It’s Not Always Clear What Happened
Posted on July, 6th 2017
Imagine – a car approaching an intersection tries to avoid a large object in the road, swerves out of the way and hits a lamppost, causing serious damage. Then the car bounces back into the roadway and whereby another car, attempting to make a left turn, T-bones the first car causing even more damage. As the first law enforcement officer on the scene, it’s your job to fill out the crash report. What caused the crash? What is the most harmful event? Is the collision between the two cars a left turn crash or a right angle crash due to the angle of impact? As you can imagine, the answer is not always easy to determine.
Every year, the New Jersey Department of Transportation (NJDOT) collects approximately 300,000 crash reports from law enforcement agencies. Since the reports are filled out by thousands of different law enforcement officers from around the state, the content and of the reports are rarely consistent. Further obfuscating the matter is that on many issues like the aforementioned scenario, there lacks a clear cut way to notate exactly what happened. Without proper training, individual officers are left on their own to interpret how to classify crashes. As such, reports are submitted with incomplete or incorrect information, which can negatively impact the effectiveness of data-driven crash reduction efforts.
Crash record completion and accuracy is an issue among law enforcement agencies nationwide. To tackle this issue in New Jersey, we are training police around the state on proper crash record completion through workshops. These courses review the most common crash form errors for both passenger and commercial motor vehicle crashes and offer methods to improve the quality of data that many safety partners and other end users rely on. The course not only highlights commonly made mistakes, but also utilizes video to enhance the training with visual examples from real crashes to guide attendees through the accurate completion of the forms.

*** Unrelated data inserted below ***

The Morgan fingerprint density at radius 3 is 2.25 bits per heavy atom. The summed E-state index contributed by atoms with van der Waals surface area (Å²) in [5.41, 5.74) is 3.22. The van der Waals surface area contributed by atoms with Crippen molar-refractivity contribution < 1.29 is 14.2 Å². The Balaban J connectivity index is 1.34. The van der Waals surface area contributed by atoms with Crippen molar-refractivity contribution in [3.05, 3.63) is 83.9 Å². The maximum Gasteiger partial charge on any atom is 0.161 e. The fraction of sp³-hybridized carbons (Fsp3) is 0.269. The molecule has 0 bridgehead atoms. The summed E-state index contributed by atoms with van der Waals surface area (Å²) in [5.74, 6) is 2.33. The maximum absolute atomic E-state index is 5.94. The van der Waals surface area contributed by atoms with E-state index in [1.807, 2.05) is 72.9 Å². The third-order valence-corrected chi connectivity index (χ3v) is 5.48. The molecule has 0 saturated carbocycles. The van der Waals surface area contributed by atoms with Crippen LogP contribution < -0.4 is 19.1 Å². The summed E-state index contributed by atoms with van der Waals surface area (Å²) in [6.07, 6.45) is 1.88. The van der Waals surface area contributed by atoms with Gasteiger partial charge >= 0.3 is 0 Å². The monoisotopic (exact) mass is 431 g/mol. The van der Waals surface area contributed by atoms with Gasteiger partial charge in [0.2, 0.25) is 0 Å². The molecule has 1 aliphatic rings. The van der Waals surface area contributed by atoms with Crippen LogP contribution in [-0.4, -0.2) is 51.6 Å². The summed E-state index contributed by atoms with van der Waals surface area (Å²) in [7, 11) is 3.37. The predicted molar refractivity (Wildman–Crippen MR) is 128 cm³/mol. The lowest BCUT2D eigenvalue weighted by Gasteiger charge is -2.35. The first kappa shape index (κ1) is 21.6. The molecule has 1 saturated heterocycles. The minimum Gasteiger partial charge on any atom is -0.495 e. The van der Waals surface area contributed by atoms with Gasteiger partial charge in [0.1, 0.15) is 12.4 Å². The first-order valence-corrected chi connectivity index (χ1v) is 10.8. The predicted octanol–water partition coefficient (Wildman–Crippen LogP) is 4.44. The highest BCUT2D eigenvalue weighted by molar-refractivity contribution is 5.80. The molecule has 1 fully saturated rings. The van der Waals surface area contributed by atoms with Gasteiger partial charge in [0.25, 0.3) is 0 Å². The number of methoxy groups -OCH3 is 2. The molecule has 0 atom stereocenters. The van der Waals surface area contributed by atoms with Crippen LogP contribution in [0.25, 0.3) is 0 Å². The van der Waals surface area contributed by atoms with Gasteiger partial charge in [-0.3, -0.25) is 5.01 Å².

In January of 2017, the New Jersey Statewide Traffic Records Coordinating Committee (STRCC) released the new NJTR-1 Crash record form. Based on feedback from the training sessions and an internal review, several improvements were made including the additional of several data fields. New information is being captured, like extra fields documenting distracted driving as well as a more in-depth look at commercial vehicle ownership and licensing.
In August, the National Center for Rural Road Safety will be hosting a free, 1.5 hour webinar called “Collaborating with Law Enforcement to Reach Zero”. The webinar will provide an overview of the different methods that transportation agencies can work with law enforcement to assist with efforts to reach zero fatalities. The training is aimed at a broad safety audience including, but not limited to law enforcement, planners, engineers, first responders, elected officials, public health, tourism agencies, and safety culture experts. According to Joseph Weiss, a Transportation Safety Analyst who has been at the forefront of New Jersey’s efforts to streamline the states crash report system and a presenter in the webinar, “The more information and data we can capture pertaining to a motor vehicle crash, the more effective we can be in our data driven response to it.” This webinar will enable participants to help incorporate law enforcement into the planning process, as well as allowing collaboration opportunities for public awareness.